Synopsis: In Sound Of My Voice, Peter (Christopher Denham) and Lorna (Nicole
Vicius), a couple and documentary filmmaking team, infiltrate a
mysterious group led by an enigmatic young woman named Maggie (Brit
Marling). Intent on exposing her as a charlatan and freeing the
followers from her grip, Peter and Lorna start to question their
objective and each other and they unravel the secrets of Maggie’s
Release Date: April 27, 2012 MPAA Rating: PG-13
Genre(s): Drama, Science Fiction
The popularity of Cults in the media is ever present; stories about mass suicides, men having multiple wives and sexual relations with their daughters, or just the run-of-the-mill group of people who prescribe to an other-idea of society. The media loves these types of stories and the movie-going audience is far from an exception. Sound Of My Voice is a movie about a Cult, it is also an introspective science fiction narrative.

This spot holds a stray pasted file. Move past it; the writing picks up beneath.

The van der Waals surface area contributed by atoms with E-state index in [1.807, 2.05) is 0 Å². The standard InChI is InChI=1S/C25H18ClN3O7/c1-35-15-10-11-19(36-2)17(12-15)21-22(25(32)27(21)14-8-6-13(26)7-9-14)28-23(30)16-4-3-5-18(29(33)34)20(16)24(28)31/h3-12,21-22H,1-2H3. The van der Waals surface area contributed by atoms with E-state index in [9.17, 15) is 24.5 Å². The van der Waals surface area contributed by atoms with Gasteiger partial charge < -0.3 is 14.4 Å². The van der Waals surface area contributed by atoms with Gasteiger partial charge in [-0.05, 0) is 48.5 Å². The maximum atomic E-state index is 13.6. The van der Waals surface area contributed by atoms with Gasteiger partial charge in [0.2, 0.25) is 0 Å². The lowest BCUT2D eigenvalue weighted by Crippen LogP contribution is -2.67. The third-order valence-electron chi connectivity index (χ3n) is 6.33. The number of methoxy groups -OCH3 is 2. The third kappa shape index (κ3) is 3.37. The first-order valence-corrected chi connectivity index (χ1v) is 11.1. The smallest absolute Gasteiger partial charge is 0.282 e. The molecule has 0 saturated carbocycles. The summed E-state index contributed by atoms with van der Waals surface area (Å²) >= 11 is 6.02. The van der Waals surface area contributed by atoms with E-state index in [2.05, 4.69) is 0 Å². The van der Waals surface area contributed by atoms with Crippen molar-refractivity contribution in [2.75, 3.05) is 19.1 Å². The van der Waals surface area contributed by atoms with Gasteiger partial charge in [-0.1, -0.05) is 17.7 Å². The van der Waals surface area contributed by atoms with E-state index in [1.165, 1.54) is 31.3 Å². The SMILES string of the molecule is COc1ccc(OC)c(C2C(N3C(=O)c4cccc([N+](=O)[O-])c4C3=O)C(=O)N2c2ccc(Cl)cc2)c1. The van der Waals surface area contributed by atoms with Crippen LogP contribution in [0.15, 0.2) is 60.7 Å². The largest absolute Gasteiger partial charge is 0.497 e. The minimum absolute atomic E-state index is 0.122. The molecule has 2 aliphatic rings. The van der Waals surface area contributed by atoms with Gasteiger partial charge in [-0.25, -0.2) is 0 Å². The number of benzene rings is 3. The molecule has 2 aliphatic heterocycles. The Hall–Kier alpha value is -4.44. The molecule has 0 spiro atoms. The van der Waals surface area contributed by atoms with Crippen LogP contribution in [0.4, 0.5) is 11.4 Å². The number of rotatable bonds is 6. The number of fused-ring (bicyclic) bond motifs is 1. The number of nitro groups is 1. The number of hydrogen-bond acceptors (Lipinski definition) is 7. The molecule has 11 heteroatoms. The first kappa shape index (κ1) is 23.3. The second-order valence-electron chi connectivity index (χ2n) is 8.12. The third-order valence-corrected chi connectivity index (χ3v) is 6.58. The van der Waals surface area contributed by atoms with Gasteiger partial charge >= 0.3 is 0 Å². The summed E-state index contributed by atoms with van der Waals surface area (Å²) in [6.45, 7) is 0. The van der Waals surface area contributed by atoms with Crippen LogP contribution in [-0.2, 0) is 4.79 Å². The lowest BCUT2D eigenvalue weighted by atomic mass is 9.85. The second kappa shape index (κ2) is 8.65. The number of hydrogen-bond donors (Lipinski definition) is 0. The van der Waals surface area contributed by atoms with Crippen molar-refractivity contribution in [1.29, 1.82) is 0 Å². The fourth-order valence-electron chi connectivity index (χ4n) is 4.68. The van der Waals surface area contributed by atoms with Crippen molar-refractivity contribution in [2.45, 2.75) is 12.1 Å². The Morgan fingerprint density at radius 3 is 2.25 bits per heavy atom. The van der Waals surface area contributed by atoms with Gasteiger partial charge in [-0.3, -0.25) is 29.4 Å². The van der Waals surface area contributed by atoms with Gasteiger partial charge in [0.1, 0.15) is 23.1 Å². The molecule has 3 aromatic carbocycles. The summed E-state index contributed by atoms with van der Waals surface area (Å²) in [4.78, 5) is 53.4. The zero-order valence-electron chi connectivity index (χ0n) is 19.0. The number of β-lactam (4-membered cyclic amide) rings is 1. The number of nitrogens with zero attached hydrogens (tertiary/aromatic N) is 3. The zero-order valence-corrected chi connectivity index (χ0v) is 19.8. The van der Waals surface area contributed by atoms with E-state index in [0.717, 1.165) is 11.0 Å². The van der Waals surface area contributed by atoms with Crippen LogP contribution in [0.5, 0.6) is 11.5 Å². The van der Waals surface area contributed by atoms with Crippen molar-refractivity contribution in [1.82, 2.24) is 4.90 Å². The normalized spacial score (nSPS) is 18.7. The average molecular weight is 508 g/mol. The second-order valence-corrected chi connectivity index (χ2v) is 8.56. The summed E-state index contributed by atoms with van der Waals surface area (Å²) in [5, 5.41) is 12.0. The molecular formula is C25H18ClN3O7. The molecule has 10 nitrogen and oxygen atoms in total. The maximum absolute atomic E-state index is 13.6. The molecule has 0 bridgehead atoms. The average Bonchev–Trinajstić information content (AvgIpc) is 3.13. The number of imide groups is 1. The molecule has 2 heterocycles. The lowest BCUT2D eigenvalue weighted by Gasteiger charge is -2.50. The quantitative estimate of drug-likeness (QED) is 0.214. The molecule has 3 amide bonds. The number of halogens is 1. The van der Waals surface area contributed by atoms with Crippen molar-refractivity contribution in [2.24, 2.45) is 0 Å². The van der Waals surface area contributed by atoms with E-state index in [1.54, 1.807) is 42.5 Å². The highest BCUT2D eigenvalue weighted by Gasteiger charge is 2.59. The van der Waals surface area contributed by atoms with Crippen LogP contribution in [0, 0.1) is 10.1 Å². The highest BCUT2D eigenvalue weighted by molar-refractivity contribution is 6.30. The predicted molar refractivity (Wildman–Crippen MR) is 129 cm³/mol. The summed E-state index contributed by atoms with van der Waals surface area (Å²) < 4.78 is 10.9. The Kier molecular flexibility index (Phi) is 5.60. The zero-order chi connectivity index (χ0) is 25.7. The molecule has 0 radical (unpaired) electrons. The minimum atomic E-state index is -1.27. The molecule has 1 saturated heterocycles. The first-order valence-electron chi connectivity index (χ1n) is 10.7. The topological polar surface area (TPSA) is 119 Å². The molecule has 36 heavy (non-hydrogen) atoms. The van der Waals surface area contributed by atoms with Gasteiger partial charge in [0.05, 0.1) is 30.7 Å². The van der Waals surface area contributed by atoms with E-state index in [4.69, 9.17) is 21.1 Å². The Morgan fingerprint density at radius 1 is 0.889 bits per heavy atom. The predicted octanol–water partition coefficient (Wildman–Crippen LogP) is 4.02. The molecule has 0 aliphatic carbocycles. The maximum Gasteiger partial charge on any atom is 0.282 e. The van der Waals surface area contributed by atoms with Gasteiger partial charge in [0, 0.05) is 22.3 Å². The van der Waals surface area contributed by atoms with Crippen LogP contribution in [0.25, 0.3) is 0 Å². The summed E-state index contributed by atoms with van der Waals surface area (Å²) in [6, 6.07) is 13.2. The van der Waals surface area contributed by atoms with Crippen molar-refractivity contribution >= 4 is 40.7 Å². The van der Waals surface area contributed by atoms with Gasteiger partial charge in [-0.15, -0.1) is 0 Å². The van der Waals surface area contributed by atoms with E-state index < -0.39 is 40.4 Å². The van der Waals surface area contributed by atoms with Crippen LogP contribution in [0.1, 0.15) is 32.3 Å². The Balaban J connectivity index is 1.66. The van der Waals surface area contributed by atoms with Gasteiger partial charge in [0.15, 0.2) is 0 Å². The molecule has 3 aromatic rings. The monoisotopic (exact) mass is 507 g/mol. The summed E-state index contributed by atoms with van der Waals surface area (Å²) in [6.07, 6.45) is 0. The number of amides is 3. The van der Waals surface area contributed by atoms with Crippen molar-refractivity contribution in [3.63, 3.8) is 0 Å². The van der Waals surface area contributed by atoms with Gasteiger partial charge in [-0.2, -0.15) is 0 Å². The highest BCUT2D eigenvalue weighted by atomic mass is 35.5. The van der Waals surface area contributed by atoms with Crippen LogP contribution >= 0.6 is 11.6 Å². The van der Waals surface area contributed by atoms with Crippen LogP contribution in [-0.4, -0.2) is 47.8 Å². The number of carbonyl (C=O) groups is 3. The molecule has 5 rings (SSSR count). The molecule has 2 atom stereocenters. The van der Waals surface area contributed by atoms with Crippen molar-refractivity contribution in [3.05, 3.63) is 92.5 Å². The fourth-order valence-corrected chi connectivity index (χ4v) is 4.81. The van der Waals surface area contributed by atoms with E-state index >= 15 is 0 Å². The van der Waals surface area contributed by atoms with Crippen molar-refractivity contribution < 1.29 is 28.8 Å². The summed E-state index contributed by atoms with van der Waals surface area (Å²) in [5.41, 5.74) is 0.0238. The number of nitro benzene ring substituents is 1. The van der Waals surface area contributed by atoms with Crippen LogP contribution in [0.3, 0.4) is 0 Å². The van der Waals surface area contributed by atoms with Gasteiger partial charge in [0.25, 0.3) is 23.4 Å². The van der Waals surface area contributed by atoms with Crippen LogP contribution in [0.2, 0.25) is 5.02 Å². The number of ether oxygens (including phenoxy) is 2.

Lorna (Nicole Vicius) and Peter (Christopher Denham) are a couple embarking on an undercover mission in order to make a documentary. The subject of the documentary, and reason for their needing to be secretive about their plan to make a film, is a woman named Maggie and her cultish group of followers. After “training” for months Peter and Lorna are finally going to meet Maggie, after going through a vigorous cleansing process at an unknown location, and then being driven to another unknown location blindfolded and bound. All of the concerns over safety and hygiene is not simply a quirky rule for the cult, it is a method to keep their leader Maggie (Brit Marling) safe. Because, well, Maggie is from the future. Or is she? Such is the topic for the documentary, answering that very question as to whether Maggie is a fraud–if it was ever questionable.